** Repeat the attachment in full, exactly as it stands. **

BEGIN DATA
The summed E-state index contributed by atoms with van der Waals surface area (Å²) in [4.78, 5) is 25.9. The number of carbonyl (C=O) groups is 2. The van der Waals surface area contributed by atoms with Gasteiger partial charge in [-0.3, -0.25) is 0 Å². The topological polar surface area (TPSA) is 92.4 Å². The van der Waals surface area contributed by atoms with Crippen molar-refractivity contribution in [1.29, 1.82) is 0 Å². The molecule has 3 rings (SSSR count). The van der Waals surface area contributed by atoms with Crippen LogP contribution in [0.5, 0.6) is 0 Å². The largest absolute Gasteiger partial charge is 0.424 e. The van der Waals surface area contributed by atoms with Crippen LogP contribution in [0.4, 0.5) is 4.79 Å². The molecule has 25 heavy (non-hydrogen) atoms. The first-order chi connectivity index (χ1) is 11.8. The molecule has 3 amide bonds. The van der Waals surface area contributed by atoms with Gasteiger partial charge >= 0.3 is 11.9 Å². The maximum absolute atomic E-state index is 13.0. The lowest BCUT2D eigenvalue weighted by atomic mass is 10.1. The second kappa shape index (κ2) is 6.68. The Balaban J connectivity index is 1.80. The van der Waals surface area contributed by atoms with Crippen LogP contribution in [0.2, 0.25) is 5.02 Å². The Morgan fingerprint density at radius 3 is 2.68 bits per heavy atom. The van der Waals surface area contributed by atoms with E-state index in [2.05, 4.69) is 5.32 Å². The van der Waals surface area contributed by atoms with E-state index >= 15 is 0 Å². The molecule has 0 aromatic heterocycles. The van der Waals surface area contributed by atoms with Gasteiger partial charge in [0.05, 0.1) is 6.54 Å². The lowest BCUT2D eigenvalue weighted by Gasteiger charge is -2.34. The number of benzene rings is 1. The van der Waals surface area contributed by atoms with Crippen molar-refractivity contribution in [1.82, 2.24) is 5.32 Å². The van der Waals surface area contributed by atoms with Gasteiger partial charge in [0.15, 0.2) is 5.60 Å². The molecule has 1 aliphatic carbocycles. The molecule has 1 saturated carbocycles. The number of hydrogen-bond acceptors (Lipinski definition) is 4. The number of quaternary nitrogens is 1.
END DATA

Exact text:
The summed E-state index contributed by atoms with van der Waals surface area (Å²) in [4.78, 5) is 25.9. The number of carbonyl (C=O) groups is 2. The van der Waals surface area contributed by atoms with Gasteiger partial charge in [-0.3, -0.25) is 0 Å². The topological polar surface area (TPSA) is 92.4 Å². The van der Waals surface area contributed by atoms with Crippen molar-refractivity contribution in [1.29, 1.82) is 0 Å². The molecule has 3 rings (SSSR count). The van der Waals surface area contributed by atoms with Crippen LogP contribution in [0.5, 0.6) is 0 Å². The largest absolute Gasteiger partial charge is 0.424 e. The van der Waals surface area contributed by atoms with Crippen LogP contribution in [0.4, 0.5) is 4.79 Å². The molecule has 25 heavy (non-hydrogen) atoms. The first-order chi connectivity index (χ1) is 11.8. The molecule has 3 amide bonds. The van der Waals surface area contributed by atoms with Gasteiger partial charge >= 0.3 is 11.9 Å². The maximum absolute atomic E-state index is 13.0. The lowest BCUT2D eigenvalue weighted by atomic mass is 10.1. The second kappa shape index (κ2) is 6.68. The Balaban J connectivity index is 1.80. The van der Waals surface area contributed by atoms with Crippen LogP contribution in [0.2, 0.25) is 5.02 Å². The Morgan fingerprint density at radius 3 is 2.68 bits per heavy atom. The van der Waals surface area contributed by atoms with E-state index in [2.05, 4.69) is 5.32 Å². The van der Waals surface area contributed by atoms with E-state index >= 15 is 0 Å². The molecule has 0 aromatic heterocycles. The van der Waals surface area contributed by atoms with Gasteiger partial charge in [0.05, 0.1) is 6.54 Å². The lowest BCUT2D eigenvalue weighted by Gasteiger charge is -2.34. The number of benzene rings is 1. The van der Waals surface area contributed by atoms with Crippen molar-refractivity contribution in [1.82, 2.24) is 5.32 Å². The van der Waals surface area contributed by atoms with Gasteiger partial charge in [0.15, 0.2) is 5.60 Å². The molecule has 1 aliphatic carbocycles. The molecule has 1 saturated carbocycles. The number of hydrogen-bond acceptors (Lipinski definition) is 4. The number of quaternary nitrogens is 1.